Construction business owners are facing an unprecedented time in the construction industry. The economy is rebounding from a deep recession that hit this industry harder than any other.
Both residential and commercial contractors felt the effects of the downturn, and are now feeling the squeeze of the rebound.
Companies are growing and business is picking up. What is often overlooked in the construction industry is the vital role cash plays in growth.
One of the obstacles that contractors face in a rebounding economy is higher default rates, which create a domino effect in the payments cycle. In an ENR article “Beware the Recovery: What History Teaches Contractors and Sureties,” Professor Thomas Schleifer discussed the financial challenges that await contractors who are looking to expand business as the economy turns around.
Growth takes capital, and companies have been cash starved for so long that the recent escalation is stretching contractors to their financial limits.
While history may be prone to repeat itself, there is something different about this economic rebound: access to technology. New, affordable and efficient technology is the key for contractors to control their destiny in
Specifically, cloud-based enterprise software is becoming much more affordable for small and midsized contractors, and access to mobile and tablet devices is practically universal.
This makes communication on the jobsite easy and means contractors can have access to their financial and organizational tools from anywhere in the world.
The combination of these forces means that technology in construction is getting smarter and becoming better at helping companies manage financial risk and improve economic efficiency.
Technology makes it easier for contractors to manage every aspect of the project, including cash, scheduling, materials, building plans, subcontractors, vendors and nearly every other facet of the construction business.
From there, companies can leverage their own business data to help managers make the best decisions. As the economy rebounds, contractors strapped for cash will be eager to find ways to cut corners, and without the advantages of technology, these contractors run the risk of falling behind.
Behind on Investment
Every year, JBKnowledge and SmartBidNet issue a report that outlines the “cloud and mobile technologies that construction professionals employ and integrate on today’s build projects.” This report—based on a survey of more than 700 construction professionals—measures the adoption of software across the construction industry, which traditionally invests little in technology relative to other industries.
The report indicates that companies are systematically switching to cloud-based and mobile technology, and this trend does not show signs of slowing down.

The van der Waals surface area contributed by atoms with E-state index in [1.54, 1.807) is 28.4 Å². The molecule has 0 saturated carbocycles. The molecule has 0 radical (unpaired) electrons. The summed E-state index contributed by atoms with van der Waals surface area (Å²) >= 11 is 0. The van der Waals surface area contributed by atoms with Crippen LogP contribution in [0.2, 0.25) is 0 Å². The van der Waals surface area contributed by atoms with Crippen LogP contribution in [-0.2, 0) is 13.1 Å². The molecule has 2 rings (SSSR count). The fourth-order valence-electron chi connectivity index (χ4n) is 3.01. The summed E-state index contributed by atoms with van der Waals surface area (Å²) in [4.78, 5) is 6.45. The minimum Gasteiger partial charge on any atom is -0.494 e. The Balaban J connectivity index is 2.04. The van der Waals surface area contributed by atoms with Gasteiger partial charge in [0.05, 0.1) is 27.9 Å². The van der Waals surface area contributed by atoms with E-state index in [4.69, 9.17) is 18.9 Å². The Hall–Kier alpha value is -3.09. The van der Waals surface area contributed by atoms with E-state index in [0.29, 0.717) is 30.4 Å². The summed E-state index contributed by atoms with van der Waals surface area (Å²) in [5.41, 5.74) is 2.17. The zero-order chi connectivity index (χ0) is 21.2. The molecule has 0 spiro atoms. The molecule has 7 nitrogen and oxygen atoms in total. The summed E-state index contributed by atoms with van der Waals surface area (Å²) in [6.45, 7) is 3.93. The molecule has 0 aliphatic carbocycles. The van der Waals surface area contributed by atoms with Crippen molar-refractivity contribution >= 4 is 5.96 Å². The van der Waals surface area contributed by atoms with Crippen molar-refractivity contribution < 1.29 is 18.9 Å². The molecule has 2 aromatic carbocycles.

To illustrate how unprecedented this type of technological adoption is for the construction business, consider the recent ENR article that found the construction and materials industry was last in IT-dollars spent as a percentage of revenue at 1.6 percent.
Compare this with the education industry’s investment of 5.6 percent of revenue or the banking industry’s investment of 7.3 percent.
Needless to say, the construction industry has a long way to go to catch up.
With that said, the low investment in technology makes sense when considering the small profit margins of most contractors. Making a profit in the construction industry is difficult, and until now, investment in technology was perceived cost prohibitive.
Low Prices Improve Profitability
In 1965, Intel co-founder Gordon Moore observed that the number of transistors per square inch on integrated circuits had doubled every year since invention, and he believed that this would continue.
If Moore’s Law holds true, technological advancement in construction is inevitable, and contractors will regain profit margin as the price for mobile and cloud-based technology becomes more affordable.
As an example, 10 years ago the price to set up a jobsite with the proper technology could cost tens or even hundreds of thousands of dollars.
Today, a contractor can set up a jobsite with a network, computers and printers for less than $5,000.
Combine this cost advantage with the improved power and functionality of today’s hardware and software, and you have a construction technological force to be reckoned with.
In addition, new companies like PlanGrid—a mobile app that helps contractors and other project participants collaborate over blueprints—are moving the construction industry to an age where paper is obsolete and project efficiency is better than ever.